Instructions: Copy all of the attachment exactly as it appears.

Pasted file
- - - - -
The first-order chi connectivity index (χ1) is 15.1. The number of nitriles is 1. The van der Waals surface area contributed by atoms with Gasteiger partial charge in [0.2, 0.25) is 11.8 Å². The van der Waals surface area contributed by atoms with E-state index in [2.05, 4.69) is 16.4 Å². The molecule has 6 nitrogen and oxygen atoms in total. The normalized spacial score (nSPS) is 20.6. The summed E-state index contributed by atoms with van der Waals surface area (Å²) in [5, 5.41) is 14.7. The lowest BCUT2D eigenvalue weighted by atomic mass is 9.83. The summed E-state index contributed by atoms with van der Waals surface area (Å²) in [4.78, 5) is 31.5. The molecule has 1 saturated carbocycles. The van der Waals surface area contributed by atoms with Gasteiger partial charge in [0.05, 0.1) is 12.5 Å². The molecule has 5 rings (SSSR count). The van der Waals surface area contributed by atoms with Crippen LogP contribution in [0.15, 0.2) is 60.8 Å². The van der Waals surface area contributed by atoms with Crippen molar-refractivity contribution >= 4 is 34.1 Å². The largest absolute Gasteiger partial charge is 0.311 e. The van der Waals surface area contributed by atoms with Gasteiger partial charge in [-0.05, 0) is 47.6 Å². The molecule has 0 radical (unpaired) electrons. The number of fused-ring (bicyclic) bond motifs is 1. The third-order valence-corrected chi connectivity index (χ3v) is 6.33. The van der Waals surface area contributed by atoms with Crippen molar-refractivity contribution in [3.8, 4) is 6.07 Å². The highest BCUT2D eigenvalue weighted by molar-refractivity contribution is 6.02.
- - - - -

The first-order chi connectivity index (χ1) is 15.1. The number of nitriles is 1. The van der Waals surface area contributed by atoms with Gasteiger partial charge in [0.2, 0.25) is 11.8 Å². The van der Waals surface area contributed by atoms with E-state index in [2.05, 4.69) is 16.4 Å². The molecule has 6 nitrogen and oxygen atoms in total. The normalized spacial score (nSPS) is 20.6. The summed E-state index contributed by atoms with van der Waals surface area (Å²) in [5, 5.41) is 14.7. The lowest BCUT2D eigenvalue weighted by atomic mass is 9.83. The summed E-state index contributed by atoms with van der Waals surface area (Å²) in [4.78, 5) is 31.5. The molecule has 1 saturated carbocycles. The van der Waals surface area contributed by atoms with Gasteiger partial charge in [0.05, 0.1) is 12.5 Å². The molecule has 5 rings (SSSR count). The van der Waals surface area contributed by atoms with Crippen LogP contribution in [0.15, 0.2) is 60.8 Å². The van der Waals surface area contributed by atoms with Crippen molar-refractivity contribution >= 4 is 34.1 Å². The largest absolute Gasteiger partial charge is 0.311 e. The van der Waals surface area contributed by atoms with Gasteiger partial charge in [-0.05, 0) is 47.6 Å². The molecule has 0 radical (unpaired) electrons. The number of fused-ring (bicyclic) bond motifs is 1. The third-order valence-corrected chi connectivity index (χ3v) is 6.33. The van der Waals surface area contributed by atoms with Crippen molar-refractivity contribution in [3.8, 4) is 6.07 Å². The highest BCUT2D eigenvalue weighted by molar-refractivity contribution is 6.02.